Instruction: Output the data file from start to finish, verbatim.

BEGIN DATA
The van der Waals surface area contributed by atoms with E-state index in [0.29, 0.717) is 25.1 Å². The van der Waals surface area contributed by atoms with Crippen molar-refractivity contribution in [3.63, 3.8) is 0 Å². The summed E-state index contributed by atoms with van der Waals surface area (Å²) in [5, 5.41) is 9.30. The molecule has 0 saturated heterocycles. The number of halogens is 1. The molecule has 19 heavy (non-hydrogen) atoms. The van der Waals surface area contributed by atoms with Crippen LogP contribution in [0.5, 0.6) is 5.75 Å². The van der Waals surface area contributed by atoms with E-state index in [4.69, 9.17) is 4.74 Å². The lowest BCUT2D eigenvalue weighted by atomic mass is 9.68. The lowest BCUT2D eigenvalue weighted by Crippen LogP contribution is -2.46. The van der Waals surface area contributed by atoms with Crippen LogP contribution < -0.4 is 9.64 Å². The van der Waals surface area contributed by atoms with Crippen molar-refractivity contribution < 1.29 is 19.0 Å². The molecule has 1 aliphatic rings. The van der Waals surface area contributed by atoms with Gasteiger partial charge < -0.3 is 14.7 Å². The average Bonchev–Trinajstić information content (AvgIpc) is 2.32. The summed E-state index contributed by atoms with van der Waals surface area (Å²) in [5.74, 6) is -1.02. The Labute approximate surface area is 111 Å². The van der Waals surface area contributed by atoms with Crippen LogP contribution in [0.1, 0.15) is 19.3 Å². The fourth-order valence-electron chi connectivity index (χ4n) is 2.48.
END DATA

The van der Waals surface area contributed by atoms with E-state index in [0.29, 0.717) is 25.1 Å². The van der Waals surface area contributed by atoms with Crippen molar-refractivity contribution in [3.63, 3.8) is 0 Å². The summed E-state index contributed by atoms with van der Waals surface area (Å²) in [5, 5.41) is 9.30. The molecule has 0 saturated heterocycles. The number of halogens is 1. The molecule has 19 heavy (non-hydrogen) atoms. The van der Waals surface area contributed by atoms with Crippen LogP contribution in [0.5, 0.6) is 5.75 Å². The van der Waals surface area contributed by atoms with E-state index in [4.69, 9.17) is 4.74 Å². The lowest BCUT2D eigenvalue weighted by atomic mass is 9.68. The lowest BCUT2D eigenvalue weighted by Crippen LogP contribution is -2.46. The van der Waals surface area contributed by atoms with Crippen LogP contribution < -0.4 is 9.64 Å². The van der Waals surface area contributed by atoms with Crippen molar-refractivity contribution < 1.29 is 19.0 Å². The molecule has 1 aliphatic rings. The van der Waals surface area contributed by atoms with Gasteiger partial charge < -0.3 is 14.7 Å². The average Bonchev–Trinajstić information content (AvgIpc) is 2.32. The summed E-state index contributed by atoms with van der Waals surface area (Å²) in [5.74, 6) is -1.02. The Labute approximate surface area is 111 Å². The van der Waals surface area contributed by atoms with Crippen LogP contribution in [0.1, 0.15) is 19.3 Å². The fourth-order valence-electron chi connectivity index (χ4n) is 2.48.